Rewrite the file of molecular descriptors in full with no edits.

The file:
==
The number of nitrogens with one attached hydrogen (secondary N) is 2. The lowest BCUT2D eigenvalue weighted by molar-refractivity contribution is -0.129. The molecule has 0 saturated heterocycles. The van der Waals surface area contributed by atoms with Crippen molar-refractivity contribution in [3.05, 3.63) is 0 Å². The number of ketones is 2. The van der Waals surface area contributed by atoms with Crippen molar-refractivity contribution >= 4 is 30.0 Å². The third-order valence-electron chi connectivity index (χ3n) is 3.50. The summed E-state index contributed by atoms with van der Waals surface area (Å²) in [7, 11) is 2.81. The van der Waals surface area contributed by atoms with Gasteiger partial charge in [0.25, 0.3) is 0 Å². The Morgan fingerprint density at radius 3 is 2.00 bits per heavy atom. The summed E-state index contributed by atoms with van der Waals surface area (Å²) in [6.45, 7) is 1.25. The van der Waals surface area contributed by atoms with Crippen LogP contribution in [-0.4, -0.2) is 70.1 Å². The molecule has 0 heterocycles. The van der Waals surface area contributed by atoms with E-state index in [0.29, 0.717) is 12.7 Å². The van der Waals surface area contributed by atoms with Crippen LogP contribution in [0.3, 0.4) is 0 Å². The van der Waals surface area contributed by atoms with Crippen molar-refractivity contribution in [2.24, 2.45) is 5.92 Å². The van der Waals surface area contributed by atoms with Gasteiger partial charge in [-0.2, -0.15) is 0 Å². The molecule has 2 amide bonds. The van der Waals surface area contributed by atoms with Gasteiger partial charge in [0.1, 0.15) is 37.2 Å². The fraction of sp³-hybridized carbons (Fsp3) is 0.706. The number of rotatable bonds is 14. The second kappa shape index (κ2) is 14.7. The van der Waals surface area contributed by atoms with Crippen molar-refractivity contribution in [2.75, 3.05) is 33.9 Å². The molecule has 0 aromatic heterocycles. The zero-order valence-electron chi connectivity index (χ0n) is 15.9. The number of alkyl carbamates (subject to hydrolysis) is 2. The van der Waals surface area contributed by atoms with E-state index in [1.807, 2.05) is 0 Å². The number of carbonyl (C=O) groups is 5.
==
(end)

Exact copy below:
The number of nitrogens with one attached hydrogen (secondary N) is 2. The lowest BCUT2D eigenvalue weighted by molar-refractivity contribution is -0.129. The molecule has 0 saturated heterocycles. The van der Waals surface area contributed by atoms with Crippen molar-refractivity contribution in [3.05, 3.63) is 0 Å². The number of ketones is 2. The van der Waals surface area contributed by atoms with Crippen molar-refractivity contribution >= 4 is 30.0 Å². The third-order valence-electron chi connectivity index (χ3n) is 3.50. The summed E-state index contributed by atoms with van der Waals surface area (Å²) in [7, 11) is 2.81. The van der Waals surface area contributed by atoms with Gasteiger partial charge in [0.25, 0.3) is 0 Å². The Morgan fingerprint density at radius 3 is 2.00 bits per heavy atom. The summed E-state index contributed by atoms with van der Waals surface area (Å²) in [6.45, 7) is 1.25. The van der Waals surface area contributed by atoms with Crippen LogP contribution in [-0.4, -0.2) is 70.1 Å². The molecule has 0 heterocycles. The van der Waals surface area contributed by atoms with E-state index in [0.29, 0.717) is 12.7 Å². The van der Waals surface area contributed by atoms with Crippen LogP contribution in [0.3, 0.4) is 0 Å². The van der Waals surface area contributed by atoms with Crippen molar-refractivity contribution in [2.24, 2.45) is 5.92 Å². The van der Waals surface area contributed by atoms with Gasteiger partial charge in [-0.2, -0.15) is 0 Å². The molecule has 2 amide bonds. The van der Waals surface area contributed by atoms with Gasteiger partial charge in [0.1, 0.15) is 37.2 Å². The fraction of sp³-hybridized carbons (Fsp3) is 0.706. The number of rotatable bonds is 14. The second kappa shape index (κ2) is 14.7. The van der Waals surface area contributed by atoms with Crippen molar-refractivity contribution in [2.75, 3.05) is 33.9 Å². The molecule has 0 aromatic heterocycles. The zero-order valence-electron chi connectivity index (χ0n) is 15.9. The number of alkyl carbamates (subject to hydrolysis) is 2. The van der Waals surface area contributed by atoms with E-state index in [1.807, 2.05) is 0 Å². The number of carbonyl (C=O) groups is 5.